Thursday, October 15, 2020

A Description of Ungodliness

As the people of God we often use labels and short-hand expressions for many aspects of our faith. Of course labels and short-hand expressions are not unique to the church. Every field or discipline has them.

Within the church we often talk of the ungodly. Or we talk about those who are wicked. But what does it mean to be ungodly or wicked? Psalm 10 gives us a description of the ungodly.

One of the most striking feature of the ungodly is pride. The psalmist says, “In pride the wicked hotly purse the afflicted” (Psalm 10:2). The ungodly are proud. But the Lord is opposed to the proud. The Lord gives grace to the humble.

In addition to being proud, the ungodly pursue the afflicted. The ungodly has a tendency to push down the poor. The ungodly is willing to kick the afflicted when he is already down.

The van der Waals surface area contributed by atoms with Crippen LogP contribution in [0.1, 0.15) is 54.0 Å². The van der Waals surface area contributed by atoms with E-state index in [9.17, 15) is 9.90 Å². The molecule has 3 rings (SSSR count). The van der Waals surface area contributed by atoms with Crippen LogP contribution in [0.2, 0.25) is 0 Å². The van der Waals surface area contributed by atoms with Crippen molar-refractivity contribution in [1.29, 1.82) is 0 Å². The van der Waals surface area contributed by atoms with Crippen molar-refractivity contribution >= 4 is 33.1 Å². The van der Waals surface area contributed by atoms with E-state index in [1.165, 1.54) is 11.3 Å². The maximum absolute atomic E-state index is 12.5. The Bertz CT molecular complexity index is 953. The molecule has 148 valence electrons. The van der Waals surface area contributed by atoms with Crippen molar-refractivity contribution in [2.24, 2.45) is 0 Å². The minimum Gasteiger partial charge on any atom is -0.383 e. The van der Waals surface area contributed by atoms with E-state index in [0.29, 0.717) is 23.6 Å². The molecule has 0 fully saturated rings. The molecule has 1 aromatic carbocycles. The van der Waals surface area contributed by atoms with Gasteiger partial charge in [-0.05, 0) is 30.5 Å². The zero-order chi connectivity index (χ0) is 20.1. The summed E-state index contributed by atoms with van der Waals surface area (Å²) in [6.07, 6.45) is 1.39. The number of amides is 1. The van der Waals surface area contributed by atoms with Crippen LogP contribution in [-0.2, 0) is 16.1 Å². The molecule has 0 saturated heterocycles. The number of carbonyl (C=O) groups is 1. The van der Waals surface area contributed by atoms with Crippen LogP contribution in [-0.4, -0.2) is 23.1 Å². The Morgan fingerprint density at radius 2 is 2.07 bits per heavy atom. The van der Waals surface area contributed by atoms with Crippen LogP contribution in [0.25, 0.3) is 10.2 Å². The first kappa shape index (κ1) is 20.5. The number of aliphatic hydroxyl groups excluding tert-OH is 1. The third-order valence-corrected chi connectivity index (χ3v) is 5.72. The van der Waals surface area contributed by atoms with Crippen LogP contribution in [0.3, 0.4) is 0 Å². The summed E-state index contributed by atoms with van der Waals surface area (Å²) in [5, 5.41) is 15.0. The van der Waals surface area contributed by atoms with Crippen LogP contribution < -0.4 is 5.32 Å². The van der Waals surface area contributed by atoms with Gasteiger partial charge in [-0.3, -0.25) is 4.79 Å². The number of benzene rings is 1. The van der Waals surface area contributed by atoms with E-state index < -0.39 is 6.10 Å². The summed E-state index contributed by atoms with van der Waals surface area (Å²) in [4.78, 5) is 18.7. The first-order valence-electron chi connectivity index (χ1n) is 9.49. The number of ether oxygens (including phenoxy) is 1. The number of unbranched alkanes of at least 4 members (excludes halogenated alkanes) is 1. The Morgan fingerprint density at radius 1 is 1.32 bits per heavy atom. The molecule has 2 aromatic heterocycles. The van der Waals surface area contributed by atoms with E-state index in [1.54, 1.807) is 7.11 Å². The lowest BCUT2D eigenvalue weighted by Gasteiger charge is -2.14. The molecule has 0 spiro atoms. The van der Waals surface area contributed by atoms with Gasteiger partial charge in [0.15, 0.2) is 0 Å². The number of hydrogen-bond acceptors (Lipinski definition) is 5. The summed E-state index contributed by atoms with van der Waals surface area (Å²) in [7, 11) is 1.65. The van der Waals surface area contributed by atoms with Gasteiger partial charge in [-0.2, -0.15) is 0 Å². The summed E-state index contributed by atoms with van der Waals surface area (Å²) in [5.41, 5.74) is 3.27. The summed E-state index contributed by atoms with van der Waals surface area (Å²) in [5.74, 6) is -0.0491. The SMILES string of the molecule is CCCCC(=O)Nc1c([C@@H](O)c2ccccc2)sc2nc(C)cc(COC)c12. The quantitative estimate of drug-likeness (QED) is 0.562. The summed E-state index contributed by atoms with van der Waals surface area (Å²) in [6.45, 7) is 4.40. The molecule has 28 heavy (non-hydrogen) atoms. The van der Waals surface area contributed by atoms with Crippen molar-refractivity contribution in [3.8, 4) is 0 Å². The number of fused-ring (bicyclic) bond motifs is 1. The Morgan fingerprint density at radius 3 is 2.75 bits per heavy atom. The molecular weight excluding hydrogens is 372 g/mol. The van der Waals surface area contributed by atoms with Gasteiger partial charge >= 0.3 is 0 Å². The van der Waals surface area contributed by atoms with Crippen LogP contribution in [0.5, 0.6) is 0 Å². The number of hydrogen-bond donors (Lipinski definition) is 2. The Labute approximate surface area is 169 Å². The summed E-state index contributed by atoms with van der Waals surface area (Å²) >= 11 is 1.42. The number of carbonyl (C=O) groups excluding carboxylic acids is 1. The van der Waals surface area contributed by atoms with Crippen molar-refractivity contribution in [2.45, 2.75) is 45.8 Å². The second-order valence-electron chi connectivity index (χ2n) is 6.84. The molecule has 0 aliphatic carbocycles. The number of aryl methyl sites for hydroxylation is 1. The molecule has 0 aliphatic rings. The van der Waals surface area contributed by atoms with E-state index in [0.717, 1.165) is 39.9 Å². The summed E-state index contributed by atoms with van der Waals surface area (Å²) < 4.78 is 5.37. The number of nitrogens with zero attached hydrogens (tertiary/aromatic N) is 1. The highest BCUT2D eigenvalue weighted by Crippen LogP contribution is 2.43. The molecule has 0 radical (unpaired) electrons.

In addition to being proud and abusive, the ungodly is a braggart. The psalmist says, “For the wicked boats of his heart’s desire” (Psalm 10:3). The ungodly is a boaster. This person is always the best at all that he does. This person is always playing the one-upmanship approach to life. Tell a story and the braggart has a better one.

In addition to being a proud, abusive braggart, the ungodly is greedy. This is the individual who wants more. He desires more. Covetousness is the darling sin, or one of the darling sins, of the ungodly. And its also one of the most difficult sins to address through church discipline.

Furthermore, the ungodly spurns the LORD. This individual will not seek the LORD. He sees no reason to seek the LORD. The ungodly is already the best at anything that is attempted. And so there is no need for help from anyone. There is no need for help from God.